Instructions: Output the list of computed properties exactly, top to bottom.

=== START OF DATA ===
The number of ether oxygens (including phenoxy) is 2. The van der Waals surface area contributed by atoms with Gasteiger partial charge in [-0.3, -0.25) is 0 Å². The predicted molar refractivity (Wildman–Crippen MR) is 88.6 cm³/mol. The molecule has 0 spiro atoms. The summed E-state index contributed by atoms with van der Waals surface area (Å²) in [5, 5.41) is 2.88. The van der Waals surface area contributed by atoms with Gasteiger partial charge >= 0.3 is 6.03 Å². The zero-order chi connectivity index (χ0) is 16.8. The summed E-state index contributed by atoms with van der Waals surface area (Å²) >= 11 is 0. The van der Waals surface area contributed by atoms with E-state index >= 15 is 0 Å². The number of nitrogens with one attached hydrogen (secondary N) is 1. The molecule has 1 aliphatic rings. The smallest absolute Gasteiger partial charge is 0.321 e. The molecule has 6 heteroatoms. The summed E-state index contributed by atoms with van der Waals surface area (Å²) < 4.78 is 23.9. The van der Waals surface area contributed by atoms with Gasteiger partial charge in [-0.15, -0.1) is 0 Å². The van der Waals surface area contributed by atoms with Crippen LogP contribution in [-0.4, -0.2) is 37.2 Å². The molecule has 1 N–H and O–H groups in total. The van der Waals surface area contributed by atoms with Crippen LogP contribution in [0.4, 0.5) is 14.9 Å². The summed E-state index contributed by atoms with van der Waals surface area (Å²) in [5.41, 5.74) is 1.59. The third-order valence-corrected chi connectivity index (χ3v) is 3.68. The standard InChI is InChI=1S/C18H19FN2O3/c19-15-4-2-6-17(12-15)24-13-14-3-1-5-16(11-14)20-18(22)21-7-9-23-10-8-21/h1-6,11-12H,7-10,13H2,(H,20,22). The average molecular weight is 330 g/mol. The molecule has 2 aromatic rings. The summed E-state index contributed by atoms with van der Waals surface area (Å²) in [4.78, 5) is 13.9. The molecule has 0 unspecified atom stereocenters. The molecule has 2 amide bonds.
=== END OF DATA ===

The number of ether oxygens (including phenoxy) is 2. The van der Waals surface area contributed by atoms with Gasteiger partial charge in [-0.3, -0.25) is 0 Å². The predicted molar refractivity (Wildman–Crippen MR) is 88.6 cm³/mol. The molecule has 0 spiro atoms. The summed E-state index contributed by atoms with van der Waals surface area (Å²) in [5, 5.41) is 2.88. The van der Waals surface area contributed by atoms with Gasteiger partial charge >= 0.3 is 6.03 Å². The zero-order chi connectivity index (χ0) is 16.8. The summed E-state index contributed by atoms with van der Waals surface area (Å²) >= 11 is 0. The van der Waals surface area contributed by atoms with E-state index >= 15 is 0 Å². The number of nitrogens with one attached hydrogen (secondary N) is 1. The molecule has 1 aliphatic rings. The smallest absolute Gasteiger partial charge is 0.321 e. The molecule has 6 heteroatoms. The summed E-state index contributed by atoms with van der Waals surface area (Å²) < 4.78 is 23.9. The van der Waals surface area contributed by atoms with Gasteiger partial charge in [-0.15, -0.1) is 0 Å². The van der Waals surface area contributed by atoms with Crippen LogP contribution in [-0.4, -0.2) is 37.2 Å². The molecule has 1 N–H and O–H groups in total. The van der Waals surface area contributed by atoms with Crippen LogP contribution in [0.4, 0.5) is 14.9 Å². The summed E-state index contributed by atoms with van der Waals surface area (Å²) in [5.41, 5.74) is 1.59. The third-order valence-corrected chi connectivity index (χ3v) is 3.68. The standard InChI is InChI=1S/C18H19FN2O3/c19-15-4-2-6-17(12-15)24-13-14-3-1-5-16(11-14)20-18(22)21-7-9-23-10-8-21/h1-6,11-12H,7-10,13H2,(H,20,22). The average molecular weight is 330 g/mol. The molecule has 2 aromatic rings. The summed E-state index contributed by atoms with van der Waals surface area (Å²) in [4.78, 5) is 13.9. The molecule has 0 unspecified atom stereocenters. The molecule has 2 amide bonds.